The book, authored by New York Times correspondent Jodi Kantor, also depicts a strained relationship between the first lady and former White House spokesman Gibbs, who left in early 2011.

In particular, Mrs. Obama was said to be upset with Gibbs' less-than strong denial of a story that she supposedly told the wife of French President Nikolas Sarkozy that life as first lady was "hell."

When Gibbs learned of Mrs. Obama's reaction, The Obamas claims he went off on Valerie Jarrett, a White House advisor close to the president and his wife, and actually cursed out the first lady.  Gibbs confirmed the veracity of the story to Kantor but admitted his anger was misdirected.

Another revelation makind headlines is the book claims the Obamas threw a lavish Halloween party at the White House in 2009 -- with no less than Alice and Wonderland's director and star Tim Burton and Johnny Depp to help decorate -- but kept the party secret so they wouldn't offend jobless Americans. The White House denies a cover-up existed.

Neither the president nor first lady agreed to be interviewed for the book, but Kantor says she interviewed 30 staffers for The Obamas.

Meanwhile, White House spokesman Eric Shultz remarked, "The emotions, thoughts and private moments described in the book, though often seemingly ascribed to the president and first lady, reflect little more than the author's own thoughts.  These second-hand accounts are staples of every administration in modern political history and often exaggerated."

Copyright 2012 ABC News Radio


New Romney Book to Hit Shelves Amid January Voting

Darren McCollester/Getty Images(WASHINGTON) -- A new book about presidential candidate Mitt Romney will hit shelves in January 2012, the very month that the first voters will cast their ballots for the GOP nominee.

The book, The Real Romney, is co-authored by Boston Globe deputy Washington bureau chief Michael Kranish and political editor Scott Helman, and is based on more than five years of reporting and hundreds of interviews, many of which were chronicled in the paper’s seven-part series published in 2007.

Set to be published by HarperCollins, the book is described by the publishing company as an exploration of ”Romney’s home life, his bond with his wife and how they handled her diagnosis with multiple sclerosis, and his difficult years as a Mormon missionary in France, where a fatal car crash had a profound effect on his path.”

“In The Real Romney, Kranish and Helman delve searchingly into the psyche of a complex man now at his most critical juncture,” reads the HarperCollins release.

Copyright 2011 ABC News Radio


Anthony Weiner's Sexting Partner: Politician Criticized Muslim In-Laws

Alex Wong/Getty Images(NEW YORK ) -- A sexting partner of disgraced former congressman Anthony Weiner is releasing a book this week detailing more about what the New York politician wrote in the infamous text messages that cost him his job.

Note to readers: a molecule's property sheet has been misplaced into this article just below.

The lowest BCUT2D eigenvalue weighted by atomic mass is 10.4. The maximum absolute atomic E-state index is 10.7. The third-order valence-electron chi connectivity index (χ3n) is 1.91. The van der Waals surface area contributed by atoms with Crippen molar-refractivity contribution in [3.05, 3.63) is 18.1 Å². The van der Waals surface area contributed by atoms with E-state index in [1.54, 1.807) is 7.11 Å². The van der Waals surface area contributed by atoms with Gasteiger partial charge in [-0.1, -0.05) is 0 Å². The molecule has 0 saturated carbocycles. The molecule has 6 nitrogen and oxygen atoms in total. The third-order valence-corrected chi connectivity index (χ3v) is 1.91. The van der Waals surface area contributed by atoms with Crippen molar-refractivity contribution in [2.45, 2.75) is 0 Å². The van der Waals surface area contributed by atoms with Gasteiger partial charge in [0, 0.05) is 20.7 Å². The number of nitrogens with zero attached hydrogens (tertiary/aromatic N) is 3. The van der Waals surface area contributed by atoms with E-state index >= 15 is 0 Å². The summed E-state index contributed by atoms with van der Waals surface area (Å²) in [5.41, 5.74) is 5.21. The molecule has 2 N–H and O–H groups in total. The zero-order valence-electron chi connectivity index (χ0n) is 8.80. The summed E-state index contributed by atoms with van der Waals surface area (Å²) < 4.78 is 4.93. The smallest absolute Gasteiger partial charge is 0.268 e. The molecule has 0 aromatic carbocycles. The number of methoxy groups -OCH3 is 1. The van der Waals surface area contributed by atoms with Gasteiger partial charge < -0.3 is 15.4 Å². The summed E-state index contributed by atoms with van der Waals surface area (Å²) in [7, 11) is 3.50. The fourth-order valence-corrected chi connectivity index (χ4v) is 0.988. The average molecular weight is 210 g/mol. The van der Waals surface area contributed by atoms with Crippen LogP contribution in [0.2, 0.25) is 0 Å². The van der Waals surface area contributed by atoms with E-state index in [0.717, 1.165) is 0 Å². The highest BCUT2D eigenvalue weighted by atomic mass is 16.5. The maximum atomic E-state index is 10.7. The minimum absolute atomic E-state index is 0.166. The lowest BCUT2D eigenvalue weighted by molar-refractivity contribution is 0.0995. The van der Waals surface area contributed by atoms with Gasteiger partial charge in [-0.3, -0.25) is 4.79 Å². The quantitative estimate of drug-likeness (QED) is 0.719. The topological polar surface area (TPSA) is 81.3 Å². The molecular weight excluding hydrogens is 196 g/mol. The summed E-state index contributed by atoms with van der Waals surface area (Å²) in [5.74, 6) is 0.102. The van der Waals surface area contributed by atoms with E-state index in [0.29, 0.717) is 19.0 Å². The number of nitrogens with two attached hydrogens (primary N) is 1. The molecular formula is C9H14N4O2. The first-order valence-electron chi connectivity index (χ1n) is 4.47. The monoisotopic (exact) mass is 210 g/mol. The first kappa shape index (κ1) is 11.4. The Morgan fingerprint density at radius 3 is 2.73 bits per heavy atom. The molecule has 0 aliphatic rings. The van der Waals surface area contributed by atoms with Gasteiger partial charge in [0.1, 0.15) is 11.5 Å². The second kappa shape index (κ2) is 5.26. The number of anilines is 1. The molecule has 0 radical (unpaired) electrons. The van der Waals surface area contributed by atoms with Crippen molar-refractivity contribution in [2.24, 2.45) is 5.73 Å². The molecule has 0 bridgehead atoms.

Traci Noble, a former cheerleader coach from Georgia, has written a book, I Freinded You, with the intentional misspelling. In excerpts obtained by MailOnline, Noble writes that Weiner sent her a “friend” request and began Facebook chatting with her after she posted on his public Facebook page.  She said he used the Yahoo chat name “rockoh77″ and his avatar was a picture of his niece.

Weiner resigned in June after he accidentally tweeted public a lewd photo he meant to stay between himself and other woman. He at first lied, saying his Twitter account had been hacked, but then admitted to sending the photo and carrying on sexually charged electronic relationships with several women.

In excerpts of Noble’s book obtained by MailOnline, she writes that she and Weiner shared more than just dirty talk. Weiner confided in her about his relationship with his in-laws, allegedly saying they were “backwards thinking.”

Weiner is married to Huma Abedin, Secretary of State Hillary Clinton’s deputy chief of staff.  Abedin is pregnant with the couple’s first child. She and her parents are Muslim. Weiner is Jewish.

In one text, Weiner allegedly writes, “Well a lot has to do with religion, lots of restrictions and how I’ve never really been accepted by them.”

Noble says he texted her that Abedin’s parents believe he should convert to the Muslim faith.

“Yeah, it makes for a lot of uncomfortable meetings,” Weiner allegedly texted.

Copyright 2011 ABC News Radio


‘This Is Herman Cain!’ Cain’s New Memoir Tops

Steve Pope/Getty Images(NEW YORK) -- Not only is Herman Cain climbing in the polls, his memoir is climbing up the list, landing in the top 10 Best Sellers. Tuesday, Herman Cain’s memoir, This Is Herman Cain! My Journey to the White House, hit bookshelves. Kicking off his book tour Monday night on the Sean Hannity Show, Cain will, in the middle of his campaign for the White House, spend two weeks promoting his book.

The book chronicles the pizza CEO’s rise from rags to riches. It details his early life in the segregated South, meeting his wife, Gloria, and his battle with stage 4 liver and colon cancer. He also gives an in-depth view of his many years in business, moving from the Coca-Cola Co. to Pillsbury to Burger King and then to Godfather’s Pizza. Cain isn’t shy about portraying what the first 90 days of a Cain administration would look like.

He recounts his first moment on the national stage, confronting President Clinton during a televised town hall about his proposed health care bill.